Strepsiades is worried. Cuckolded by his wife and facing mounting debt, his only hope lies in his apathetic gambling son ‘Phiddy' Phidippides. Perhaps Socrates school can teach his son to be a success?
Strepsiades, gamely played by Paul Hutton, is your classic stage buffoon, replete with unintended puns and bumbling misunderstandings. His best moments are his physical comedy, energetic and wonderfully timed to Olivios Karaolides' consistently high quality score. The gurns to the audience are less welcome, having shades of Ricky Gervais' Ray Stokes character in When The Whistle Blows.
The bawdy comedy in general seems ill placed in a play that wants to be altogether more respectful towards philosophy than its loose inspiration – Aristophanes' The Clouds. Jack Montgomery imbues a convincing youthful, swaggering nihilism to Phidippides, but the hammy east London accent is a step too far. It's a blessing the script keeps his slang to strangely misplaced anachronisms like "Daddy-O".
Sadly, there is no redemption for Phiddy. He takes entirely the wrong message from Socrates' considered teachings and only becomes more aggressively amoral and individualistic. It would appear that the morality, reason, and humility embodied in Strepsiades and Socrates is powerless to stop the greed and individualism of the day.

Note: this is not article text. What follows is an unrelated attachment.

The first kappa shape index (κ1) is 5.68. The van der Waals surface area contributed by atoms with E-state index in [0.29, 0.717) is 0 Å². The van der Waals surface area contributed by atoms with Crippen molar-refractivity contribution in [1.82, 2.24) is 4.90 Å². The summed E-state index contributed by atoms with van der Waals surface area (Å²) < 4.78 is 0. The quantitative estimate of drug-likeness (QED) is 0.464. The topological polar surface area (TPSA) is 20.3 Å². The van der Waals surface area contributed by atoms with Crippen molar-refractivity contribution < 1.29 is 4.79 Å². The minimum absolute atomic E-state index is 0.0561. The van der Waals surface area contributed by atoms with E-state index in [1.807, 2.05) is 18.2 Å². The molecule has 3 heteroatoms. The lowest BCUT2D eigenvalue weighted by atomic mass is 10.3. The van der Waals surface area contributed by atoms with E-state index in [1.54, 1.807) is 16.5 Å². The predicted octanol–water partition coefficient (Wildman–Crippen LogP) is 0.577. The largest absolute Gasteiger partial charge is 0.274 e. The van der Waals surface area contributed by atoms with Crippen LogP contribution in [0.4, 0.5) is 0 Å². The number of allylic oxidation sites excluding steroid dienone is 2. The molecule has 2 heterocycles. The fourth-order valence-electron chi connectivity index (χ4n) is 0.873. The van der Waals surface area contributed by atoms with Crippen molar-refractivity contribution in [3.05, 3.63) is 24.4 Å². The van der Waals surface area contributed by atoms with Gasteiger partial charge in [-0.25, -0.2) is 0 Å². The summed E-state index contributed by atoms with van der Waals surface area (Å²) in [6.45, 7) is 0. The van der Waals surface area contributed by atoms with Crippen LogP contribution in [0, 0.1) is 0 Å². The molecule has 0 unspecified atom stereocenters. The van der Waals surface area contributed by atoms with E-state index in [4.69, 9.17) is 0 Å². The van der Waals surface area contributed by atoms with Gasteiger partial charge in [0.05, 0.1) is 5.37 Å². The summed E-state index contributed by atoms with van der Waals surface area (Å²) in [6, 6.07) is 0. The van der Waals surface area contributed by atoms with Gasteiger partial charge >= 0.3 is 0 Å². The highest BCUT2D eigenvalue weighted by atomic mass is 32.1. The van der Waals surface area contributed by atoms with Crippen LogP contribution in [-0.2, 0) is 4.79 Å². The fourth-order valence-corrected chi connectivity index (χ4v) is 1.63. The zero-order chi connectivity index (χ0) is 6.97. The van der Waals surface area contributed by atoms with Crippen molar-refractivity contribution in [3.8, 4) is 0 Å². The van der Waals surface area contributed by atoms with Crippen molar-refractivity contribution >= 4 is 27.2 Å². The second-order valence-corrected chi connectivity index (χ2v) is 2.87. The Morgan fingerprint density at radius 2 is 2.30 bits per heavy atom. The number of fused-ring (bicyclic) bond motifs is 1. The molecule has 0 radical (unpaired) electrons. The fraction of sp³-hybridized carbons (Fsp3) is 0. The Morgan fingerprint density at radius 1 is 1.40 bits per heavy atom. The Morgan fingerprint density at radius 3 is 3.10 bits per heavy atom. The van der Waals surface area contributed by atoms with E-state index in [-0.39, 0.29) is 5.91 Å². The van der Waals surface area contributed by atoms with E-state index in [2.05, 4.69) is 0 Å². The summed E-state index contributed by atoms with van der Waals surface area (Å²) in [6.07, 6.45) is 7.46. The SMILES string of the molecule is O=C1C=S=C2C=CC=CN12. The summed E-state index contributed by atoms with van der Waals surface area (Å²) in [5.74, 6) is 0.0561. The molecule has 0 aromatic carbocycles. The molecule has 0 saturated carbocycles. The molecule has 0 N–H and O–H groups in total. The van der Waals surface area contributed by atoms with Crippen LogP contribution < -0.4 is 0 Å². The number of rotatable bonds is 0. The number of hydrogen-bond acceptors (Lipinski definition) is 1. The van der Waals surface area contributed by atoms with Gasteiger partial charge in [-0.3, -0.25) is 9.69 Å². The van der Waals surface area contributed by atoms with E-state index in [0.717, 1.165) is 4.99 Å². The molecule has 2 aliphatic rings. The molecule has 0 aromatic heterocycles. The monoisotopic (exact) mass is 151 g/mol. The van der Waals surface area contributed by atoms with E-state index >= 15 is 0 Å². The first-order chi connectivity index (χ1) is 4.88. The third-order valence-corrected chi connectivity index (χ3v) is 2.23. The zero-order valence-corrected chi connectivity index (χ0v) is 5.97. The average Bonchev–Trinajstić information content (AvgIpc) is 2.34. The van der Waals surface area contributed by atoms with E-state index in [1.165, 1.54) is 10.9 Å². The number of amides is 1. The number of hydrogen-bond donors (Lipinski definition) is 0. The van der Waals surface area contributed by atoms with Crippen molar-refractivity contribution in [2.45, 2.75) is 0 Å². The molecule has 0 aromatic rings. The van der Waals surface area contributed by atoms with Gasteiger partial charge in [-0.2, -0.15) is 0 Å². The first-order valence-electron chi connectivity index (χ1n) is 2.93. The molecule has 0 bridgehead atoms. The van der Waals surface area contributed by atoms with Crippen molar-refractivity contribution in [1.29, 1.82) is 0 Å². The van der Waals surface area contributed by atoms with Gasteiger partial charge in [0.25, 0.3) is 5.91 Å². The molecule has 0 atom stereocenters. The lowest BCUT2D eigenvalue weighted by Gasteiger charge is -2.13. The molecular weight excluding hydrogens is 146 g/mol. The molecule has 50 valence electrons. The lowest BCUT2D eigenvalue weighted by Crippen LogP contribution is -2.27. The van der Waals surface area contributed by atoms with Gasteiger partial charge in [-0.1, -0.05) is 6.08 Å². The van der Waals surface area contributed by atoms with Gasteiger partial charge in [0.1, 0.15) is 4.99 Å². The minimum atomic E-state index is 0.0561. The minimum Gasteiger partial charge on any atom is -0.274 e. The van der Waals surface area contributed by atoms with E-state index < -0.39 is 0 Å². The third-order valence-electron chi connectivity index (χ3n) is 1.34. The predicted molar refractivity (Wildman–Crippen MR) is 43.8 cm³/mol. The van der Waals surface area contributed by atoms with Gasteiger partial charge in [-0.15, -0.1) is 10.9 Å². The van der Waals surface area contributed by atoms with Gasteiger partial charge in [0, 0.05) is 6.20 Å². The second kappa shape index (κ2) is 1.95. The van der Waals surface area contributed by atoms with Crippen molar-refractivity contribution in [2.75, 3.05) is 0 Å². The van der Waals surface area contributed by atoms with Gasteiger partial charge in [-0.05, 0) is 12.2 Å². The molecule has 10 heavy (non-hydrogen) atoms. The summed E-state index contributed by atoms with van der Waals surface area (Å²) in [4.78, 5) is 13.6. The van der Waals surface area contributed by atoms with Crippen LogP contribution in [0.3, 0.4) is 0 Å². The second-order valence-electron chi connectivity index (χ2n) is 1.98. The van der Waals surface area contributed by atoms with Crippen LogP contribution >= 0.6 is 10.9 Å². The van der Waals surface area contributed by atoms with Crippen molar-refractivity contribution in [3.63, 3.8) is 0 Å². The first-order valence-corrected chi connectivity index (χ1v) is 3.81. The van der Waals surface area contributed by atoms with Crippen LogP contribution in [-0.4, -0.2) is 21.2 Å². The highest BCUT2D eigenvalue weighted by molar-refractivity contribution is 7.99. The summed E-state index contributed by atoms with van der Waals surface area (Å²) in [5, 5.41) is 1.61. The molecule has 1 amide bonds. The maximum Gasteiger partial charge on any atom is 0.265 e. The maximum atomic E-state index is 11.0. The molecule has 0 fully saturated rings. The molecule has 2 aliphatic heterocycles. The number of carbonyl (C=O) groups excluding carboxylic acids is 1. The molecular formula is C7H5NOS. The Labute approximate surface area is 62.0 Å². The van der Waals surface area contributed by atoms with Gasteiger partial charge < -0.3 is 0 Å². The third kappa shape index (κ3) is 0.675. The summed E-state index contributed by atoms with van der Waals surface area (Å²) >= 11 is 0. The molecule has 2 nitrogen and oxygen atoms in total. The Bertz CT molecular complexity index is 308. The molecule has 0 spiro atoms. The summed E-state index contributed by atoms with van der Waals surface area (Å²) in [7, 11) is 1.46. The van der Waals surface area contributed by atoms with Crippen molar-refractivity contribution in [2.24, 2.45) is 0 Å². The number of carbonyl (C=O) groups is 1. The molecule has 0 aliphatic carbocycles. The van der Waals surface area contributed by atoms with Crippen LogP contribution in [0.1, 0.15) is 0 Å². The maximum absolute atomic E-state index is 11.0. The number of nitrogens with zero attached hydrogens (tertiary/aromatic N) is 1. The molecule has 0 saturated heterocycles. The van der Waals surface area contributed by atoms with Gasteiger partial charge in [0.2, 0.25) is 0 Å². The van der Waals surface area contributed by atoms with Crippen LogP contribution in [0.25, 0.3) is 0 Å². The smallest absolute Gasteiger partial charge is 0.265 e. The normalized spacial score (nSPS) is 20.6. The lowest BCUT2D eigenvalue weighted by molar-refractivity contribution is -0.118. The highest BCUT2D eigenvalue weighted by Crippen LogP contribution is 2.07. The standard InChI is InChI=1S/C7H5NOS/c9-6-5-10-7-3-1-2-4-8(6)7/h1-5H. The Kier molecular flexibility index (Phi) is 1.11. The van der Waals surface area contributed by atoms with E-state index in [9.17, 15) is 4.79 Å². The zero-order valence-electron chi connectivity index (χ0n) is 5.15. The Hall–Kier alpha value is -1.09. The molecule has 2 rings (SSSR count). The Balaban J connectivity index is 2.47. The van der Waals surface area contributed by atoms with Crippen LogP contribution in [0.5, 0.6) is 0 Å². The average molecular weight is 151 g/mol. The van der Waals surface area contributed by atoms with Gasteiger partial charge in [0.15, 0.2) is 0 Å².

It is hard to marry this grimly pessimistic message to the plays more optimistic heart, and heart it does have. Alexander Andreou's portrayal of Socrates as a warm, eloquent and touchingly vulnerable man is the shining highlight of the evening. Dignified and resigned in defeat, he is able to endear and entertain whilst carrying the plays more serious appeal to higher principles.
The modern twist on the traditional Greek Chorus works well for the most part, as entertaining interludes to the developing plot. However, Lucyelle Cliffe's impressive voice drowns out her counterparts Riana Athanasiou and Rahil Liapopoulou at times. The one time that the Chorus is accompanied by music is immediately more arresting and it would be nice to see this utilised more.
The set is minimal (some polystyrene blocks of Grecian columns serving multiple purposes), but good use is made of the Jermyn Street's limited space. Drinks provided to Socrates and Strepsiades via a disembodied hand from the theatre's toilet-come-backstage-door is particularly charming.
Seriocomedy is hard to pull off, and it shows in Socrates and his Clouds. All the pieces and good ambitions don't quite come perfectly together, but it is a refreshing break from the formulaic with an enthusiastic cast and production team.